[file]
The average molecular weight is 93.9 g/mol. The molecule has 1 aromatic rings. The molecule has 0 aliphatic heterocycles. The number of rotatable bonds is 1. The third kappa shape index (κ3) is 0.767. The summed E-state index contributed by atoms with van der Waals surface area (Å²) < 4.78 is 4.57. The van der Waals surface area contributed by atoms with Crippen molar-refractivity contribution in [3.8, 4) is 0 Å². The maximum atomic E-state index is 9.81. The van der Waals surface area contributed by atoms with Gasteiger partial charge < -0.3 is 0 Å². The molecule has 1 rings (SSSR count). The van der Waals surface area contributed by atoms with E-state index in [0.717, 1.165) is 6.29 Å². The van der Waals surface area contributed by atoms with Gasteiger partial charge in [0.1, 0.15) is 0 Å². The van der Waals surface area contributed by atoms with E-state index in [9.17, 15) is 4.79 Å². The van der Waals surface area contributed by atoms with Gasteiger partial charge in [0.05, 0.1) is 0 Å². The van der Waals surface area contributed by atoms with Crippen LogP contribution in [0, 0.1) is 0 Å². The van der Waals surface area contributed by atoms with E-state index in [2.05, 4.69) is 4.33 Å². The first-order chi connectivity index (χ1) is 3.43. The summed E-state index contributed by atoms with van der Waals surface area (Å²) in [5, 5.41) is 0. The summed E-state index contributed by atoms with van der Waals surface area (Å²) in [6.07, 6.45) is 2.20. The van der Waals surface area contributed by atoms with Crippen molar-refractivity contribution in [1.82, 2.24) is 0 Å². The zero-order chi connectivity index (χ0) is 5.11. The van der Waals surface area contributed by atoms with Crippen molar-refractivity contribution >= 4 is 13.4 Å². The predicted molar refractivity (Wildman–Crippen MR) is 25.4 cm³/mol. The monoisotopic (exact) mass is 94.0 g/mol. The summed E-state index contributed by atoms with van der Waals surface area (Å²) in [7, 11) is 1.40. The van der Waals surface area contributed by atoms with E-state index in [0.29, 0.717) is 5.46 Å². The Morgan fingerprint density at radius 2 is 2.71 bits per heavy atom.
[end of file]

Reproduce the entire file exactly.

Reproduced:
The average molecular weight is 93.9 g/mol. The molecule has 1 aromatic rings. The molecule has 0 aliphatic heterocycles. The number of rotatable bonds is 1. The third kappa shape index (κ3) is 0.767. The summed E-state index contributed by atoms with van der Waals surface area (Å²) < 4.78 is 4.57. The van der Waals surface area contributed by atoms with Crippen molar-refractivity contribution in [3.8, 4) is 0 Å². The maximum atomic E-state index is 9.81. The van der Waals surface area contributed by atoms with Gasteiger partial charge < -0.3 is 0 Å². The molecule has 1 rings (SSSR count). The van der Waals surface area contributed by atoms with E-state index in [0.717, 1.165) is 6.29 Å². The van der Waals surface area contributed by atoms with Gasteiger partial charge in [0.1, 0.15) is 0 Å². The van der Waals surface area contributed by atoms with E-state index in [9.17, 15) is 4.79 Å². The van der Waals surface area contributed by atoms with Gasteiger partial charge in [0.05, 0.1) is 0 Å². The van der Waals surface area contributed by atoms with Crippen LogP contribution in [0, 0.1) is 0 Å². The van der Waals surface area contributed by atoms with E-state index in [2.05, 4.69) is 4.33 Å². The first-order chi connectivity index (χ1) is 3.43. The summed E-state index contributed by atoms with van der Waals surface area (Å²) in [5, 5.41) is 0. The summed E-state index contributed by atoms with van der Waals surface area (Å²) in [6.07, 6.45) is 2.20. The van der Waals surface area contributed by atoms with Crippen molar-refractivity contribution in [1.82, 2.24) is 0 Å². The zero-order chi connectivity index (χ0) is 5.11. The van der Waals surface area contributed by atoms with Crippen molar-refractivity contribution >= 4 is 13.4 Å². The predicted molar refractivity (Wildman–Crippen MR) is 25.4 cm³/mol. The monoisotopic (exact) mass is 94.0 g/mol. The summed E-state index contributed by atoms with van der Waals surface area (Å²) in [7, 11) is 1.40. The van der Waals surface area contributed by atoms with E-state index in [0.29, 0.717) is 5.46 Å². The Morgan fingerprint density at radius 2 is 2.71 bits per heavy atom.